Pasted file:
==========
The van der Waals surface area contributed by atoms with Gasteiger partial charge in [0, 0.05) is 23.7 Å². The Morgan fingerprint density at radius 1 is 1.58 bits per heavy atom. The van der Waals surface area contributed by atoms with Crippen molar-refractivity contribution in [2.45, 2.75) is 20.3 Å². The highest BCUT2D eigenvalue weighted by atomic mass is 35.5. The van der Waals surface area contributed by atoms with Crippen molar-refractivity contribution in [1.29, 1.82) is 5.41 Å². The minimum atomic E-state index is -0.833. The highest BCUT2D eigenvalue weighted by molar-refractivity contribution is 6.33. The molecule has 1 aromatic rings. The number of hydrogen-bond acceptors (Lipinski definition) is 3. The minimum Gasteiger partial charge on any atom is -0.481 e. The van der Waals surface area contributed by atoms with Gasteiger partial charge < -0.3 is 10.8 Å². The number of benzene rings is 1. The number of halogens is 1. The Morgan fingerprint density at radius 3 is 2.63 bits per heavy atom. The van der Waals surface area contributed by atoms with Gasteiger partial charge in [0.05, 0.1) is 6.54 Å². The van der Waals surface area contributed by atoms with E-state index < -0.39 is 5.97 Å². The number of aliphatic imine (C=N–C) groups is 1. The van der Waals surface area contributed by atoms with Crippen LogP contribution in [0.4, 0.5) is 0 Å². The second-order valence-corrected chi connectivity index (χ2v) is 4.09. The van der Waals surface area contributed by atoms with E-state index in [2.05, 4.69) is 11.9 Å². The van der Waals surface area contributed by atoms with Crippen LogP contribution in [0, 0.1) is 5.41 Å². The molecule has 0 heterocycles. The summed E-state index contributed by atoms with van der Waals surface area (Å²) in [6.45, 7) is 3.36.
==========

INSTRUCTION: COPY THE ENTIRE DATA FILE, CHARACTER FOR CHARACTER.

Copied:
The van der Waals surface area contributed by atoms with Gasteiger partial charge in [0, 0.05) is 23.7 Å². The Morgan fingerprint density at radius 1 is 1.58 bits per heavy atom. The van der Waals surface area contributed by atoms with Crippen molar-refractivity contribution in [2.45, 2.75) is 20.3 Å². The highest BCUT2D eigenvalue weighted by atomic mass is 35.5. The van der Waals surface area contributed by atoms with Crippen molar-refractivity contribution in [1.29, 1.82) is 5.41 Å². The minimum atomic E-state index is -0.833. The highest BCUT2D eigenvalue weighted by molar-refractivity contribution is 6.33. The molecule has 1 aromatic rings. The number of hydrogen-bond acceptors (Lipinski definition) is 3. The minimum Gasteiger partial charge on any atom is -0.481 e. The van der Waals surface area contributed by atoms with Gasteiger partial charge < -0.3 is 10.8 Å². The number of benzene rings is 1. The number of halogens is 1. The Morgan fingerprint density at radius 3 is 2.63 bits per heavy atom. The van der Waals surface area contributed by atoms with Gasteiger partial charge in [0.05, 0.1) is 6.54 Å². The van der Waals surface area contributed by atoms with E-state index < -0.39 is 5.97 Å². The number of aliphatic imine (C=N–C) groups is 1. The van der Waals surface area contributed by atoms with Crippen LogP contribution in [0.4, 0.5) is 0 Å². The second-order valence-corrected chi connectivity index (χ2v) is 4.09. The van der Waals surface area contributed by atoms with E-state index in [2.05, 4.69) is 11.9 Å². The van der Waals surface area contributed by atoms with Crippen LogP contribution in [0, 0.1) is 5.41 Å². The molecule has 0 heterocycles. The summed E-state index contributed by atoms with van der Waals surface area (Å²) in [6.45, 7) is 3.36.